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Gavin Newsom signs abortion protection bills, declares California ‘reproductive freedom state’

California Gov. Gavin Newsom on Wednesday signed into law two bills intended to protect the privacy of abortion providers and patients.

The move comes in the wake of Texas‘ new abortion law, which bans all abortions after six weeks of pregnancy and allows private citizens to sue people who help a pregnant person violate the ban. The Texas law took effect Sept. 1 and was upheld in a 5-4 decision by the U.S. Supreme Court.

California and Texas, the nation’s two most populous states, routinely take separate sides on issues like health care and immigration, with Democrat-led California typically taking liberal stands and Republican-led Texas treading a conservative path.

One new California law prohibits the recording or photographing patients or providers within 100 feet of a clinic that provides abortions, while the other calls for a patient’s heath information to be kept confidential – even if that patient is not the primary policyholder on their health insurance.

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“California has been a leader in protecting access to sexual and reproductive rights, but as we’ve seen recently with unprecedented attacks on these rights, we can and must do more,” Newsom, a Democrat, said in a statement from his office. “I’m proud today to sign these two bills that demonstrate our dedication to strengthening and further protecting access to reproductive health care services in California.”

Gov. Gavin Newsom speaks in San Francisco. (Associated Press)

“The most precious freedom is life itself. Texas passed a law that ensures that the life of every child with a heartbeat will be spared from the ravages of abortion,” Abbott’s press secretary Renae Eze said in a statement to Fox News.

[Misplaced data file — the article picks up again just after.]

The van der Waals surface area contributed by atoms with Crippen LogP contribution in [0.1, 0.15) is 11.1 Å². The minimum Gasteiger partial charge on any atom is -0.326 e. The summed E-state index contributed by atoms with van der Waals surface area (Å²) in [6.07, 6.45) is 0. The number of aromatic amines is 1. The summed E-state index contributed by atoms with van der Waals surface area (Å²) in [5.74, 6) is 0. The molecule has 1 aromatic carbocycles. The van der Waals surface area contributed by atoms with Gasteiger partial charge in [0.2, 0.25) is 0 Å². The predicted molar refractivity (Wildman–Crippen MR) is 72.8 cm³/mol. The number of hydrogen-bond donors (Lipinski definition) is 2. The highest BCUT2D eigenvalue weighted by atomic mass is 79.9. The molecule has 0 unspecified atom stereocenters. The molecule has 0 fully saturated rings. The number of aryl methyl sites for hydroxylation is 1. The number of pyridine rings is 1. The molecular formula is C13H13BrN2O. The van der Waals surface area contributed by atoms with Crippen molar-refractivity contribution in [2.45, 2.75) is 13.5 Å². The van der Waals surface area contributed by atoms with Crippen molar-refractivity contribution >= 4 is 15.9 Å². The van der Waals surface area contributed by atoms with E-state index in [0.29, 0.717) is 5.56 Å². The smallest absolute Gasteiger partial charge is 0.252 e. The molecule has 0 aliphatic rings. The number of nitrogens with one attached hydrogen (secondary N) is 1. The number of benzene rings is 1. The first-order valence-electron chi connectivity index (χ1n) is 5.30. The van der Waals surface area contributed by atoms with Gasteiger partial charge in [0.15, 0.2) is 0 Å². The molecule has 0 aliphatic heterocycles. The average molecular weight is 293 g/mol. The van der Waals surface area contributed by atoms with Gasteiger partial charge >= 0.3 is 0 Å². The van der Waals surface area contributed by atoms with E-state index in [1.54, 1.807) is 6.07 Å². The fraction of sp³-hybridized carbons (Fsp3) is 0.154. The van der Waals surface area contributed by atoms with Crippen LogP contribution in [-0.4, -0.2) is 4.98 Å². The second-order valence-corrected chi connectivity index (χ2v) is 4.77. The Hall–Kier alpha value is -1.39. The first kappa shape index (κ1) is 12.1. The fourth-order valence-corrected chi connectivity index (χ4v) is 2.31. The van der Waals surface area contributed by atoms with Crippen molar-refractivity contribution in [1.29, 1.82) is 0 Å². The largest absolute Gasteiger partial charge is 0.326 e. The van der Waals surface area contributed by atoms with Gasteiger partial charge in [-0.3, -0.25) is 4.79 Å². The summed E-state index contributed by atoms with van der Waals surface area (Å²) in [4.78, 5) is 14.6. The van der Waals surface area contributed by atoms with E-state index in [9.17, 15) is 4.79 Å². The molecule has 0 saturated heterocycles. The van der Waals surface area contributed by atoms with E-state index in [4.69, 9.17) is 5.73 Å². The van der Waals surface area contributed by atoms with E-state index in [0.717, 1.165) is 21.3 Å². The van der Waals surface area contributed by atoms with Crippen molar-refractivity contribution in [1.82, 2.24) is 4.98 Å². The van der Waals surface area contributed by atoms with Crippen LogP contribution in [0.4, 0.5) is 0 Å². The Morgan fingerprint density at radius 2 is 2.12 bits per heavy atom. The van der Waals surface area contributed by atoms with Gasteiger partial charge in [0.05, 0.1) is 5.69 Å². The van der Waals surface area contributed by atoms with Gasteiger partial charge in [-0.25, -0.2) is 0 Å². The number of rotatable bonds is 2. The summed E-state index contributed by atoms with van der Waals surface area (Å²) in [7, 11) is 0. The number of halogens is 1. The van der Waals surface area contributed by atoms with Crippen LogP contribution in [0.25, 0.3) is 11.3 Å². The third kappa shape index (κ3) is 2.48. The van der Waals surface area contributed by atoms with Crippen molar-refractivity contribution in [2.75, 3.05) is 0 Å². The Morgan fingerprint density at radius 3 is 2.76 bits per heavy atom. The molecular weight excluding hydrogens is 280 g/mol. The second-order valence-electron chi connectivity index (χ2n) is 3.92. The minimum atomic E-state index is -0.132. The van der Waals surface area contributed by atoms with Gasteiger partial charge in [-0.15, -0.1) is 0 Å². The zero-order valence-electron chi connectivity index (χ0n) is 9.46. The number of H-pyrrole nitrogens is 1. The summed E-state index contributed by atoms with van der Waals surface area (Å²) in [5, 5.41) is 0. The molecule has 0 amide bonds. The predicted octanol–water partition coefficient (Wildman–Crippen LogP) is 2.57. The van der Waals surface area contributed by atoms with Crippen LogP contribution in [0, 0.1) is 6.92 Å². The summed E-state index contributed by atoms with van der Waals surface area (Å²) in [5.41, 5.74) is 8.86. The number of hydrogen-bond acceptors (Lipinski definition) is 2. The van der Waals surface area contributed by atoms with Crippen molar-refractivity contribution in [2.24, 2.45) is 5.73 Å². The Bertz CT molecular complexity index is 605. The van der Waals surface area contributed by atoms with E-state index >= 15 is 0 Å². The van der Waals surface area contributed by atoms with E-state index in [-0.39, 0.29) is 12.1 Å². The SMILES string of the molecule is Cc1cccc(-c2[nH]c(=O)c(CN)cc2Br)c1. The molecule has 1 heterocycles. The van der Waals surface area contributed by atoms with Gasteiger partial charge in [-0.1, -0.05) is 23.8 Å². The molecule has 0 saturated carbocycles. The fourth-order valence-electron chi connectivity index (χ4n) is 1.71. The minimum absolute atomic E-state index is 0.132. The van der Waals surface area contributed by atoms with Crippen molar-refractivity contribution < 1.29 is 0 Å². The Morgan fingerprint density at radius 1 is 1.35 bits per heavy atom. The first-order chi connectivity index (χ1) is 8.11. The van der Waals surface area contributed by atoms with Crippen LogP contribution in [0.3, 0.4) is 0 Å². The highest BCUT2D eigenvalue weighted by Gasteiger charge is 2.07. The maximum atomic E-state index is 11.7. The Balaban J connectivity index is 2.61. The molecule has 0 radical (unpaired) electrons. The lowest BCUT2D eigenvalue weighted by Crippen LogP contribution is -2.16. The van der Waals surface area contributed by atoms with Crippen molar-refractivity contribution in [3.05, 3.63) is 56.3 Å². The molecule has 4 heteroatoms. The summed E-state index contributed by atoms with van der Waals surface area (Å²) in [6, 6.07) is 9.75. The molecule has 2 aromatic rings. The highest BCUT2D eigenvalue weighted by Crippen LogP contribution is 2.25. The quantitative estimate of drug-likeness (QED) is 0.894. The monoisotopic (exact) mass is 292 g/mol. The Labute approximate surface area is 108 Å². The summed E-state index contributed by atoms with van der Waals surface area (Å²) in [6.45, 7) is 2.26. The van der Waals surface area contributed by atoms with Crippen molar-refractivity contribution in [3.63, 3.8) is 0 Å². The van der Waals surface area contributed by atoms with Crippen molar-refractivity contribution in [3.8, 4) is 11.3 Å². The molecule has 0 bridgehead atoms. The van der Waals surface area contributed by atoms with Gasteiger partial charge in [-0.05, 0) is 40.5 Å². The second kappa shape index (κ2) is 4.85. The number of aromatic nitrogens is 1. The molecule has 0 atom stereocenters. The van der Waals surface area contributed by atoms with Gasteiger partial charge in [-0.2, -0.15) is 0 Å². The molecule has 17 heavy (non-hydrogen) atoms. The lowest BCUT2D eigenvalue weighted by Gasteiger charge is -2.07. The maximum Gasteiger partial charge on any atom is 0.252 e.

Critics say many women don’t yet know they’re pregnant at six weeks – around the time when a fetal heartbeat can first be detected – and the law makes no exceptions for rape or incest. 

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“These are dark days. I don’t think one can understate the consequential nature of the moment that we are living in,” Newsom said. “It becomes of outsized importance that California assert itself.”

Newsom earlier this month survived an effort to have him removed from office, sparked largely by the state’s coronavirus restrictions on businesses, schools and places of worship. During the recall campaign, the former San Francisco mayor alluded to the Texas abortion law as he made appeals to voters.

In California, the first new law, authored by state Assemblywoman Rebecca Bauer-Kahan, a Democrat from Orinda, makes it a misdemeanor to film someone without their consent for the purpose of intimidation. Those who violate the law can be punished by up to one year in county jail, a fine of up to $10,000, or both. 

It’s already illegal in California to post personal information about abortion providers or their patients online, but that law had not been updated since the mid-2000s prior to Wednesday. The law also updates peace officer training related to anti-reproduction-rights offenses.

“We’re upping the ante. We’re saying in California we will not accept that our reproductive health care providers and patients be subject to threats both online and in person,” Bauer-Kahan said.

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The other new law, authored by state Assemblyman David Chiu, a Democrat from San Francisco, requires insurance companies in California to automatically keep certain medical procedures confidential — including abortions. Chiu stressed the bill’s importance because the federal Affordable Care Act allows people to stay on their parent’s health insurance plans until age 26.

“This violation of privacy has put them in a terrible and, in some instances, an even dangerous position,” Chiu said. “If you’re receiving sensitive health services, only you should get confidential communications about it.”

Jonathan Keller, president of the California Family Council, said the bill should have distinguished between a 25-year-old on their parent’s health plan and a 12-year-old.

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“Parents should be consulted before their minor children are given life-altering medical treatment,” Keller said. “It’s deeply concerning that the Legislature and the governor continue to usurp parental authority.”

The Associated Press contributed to this report.

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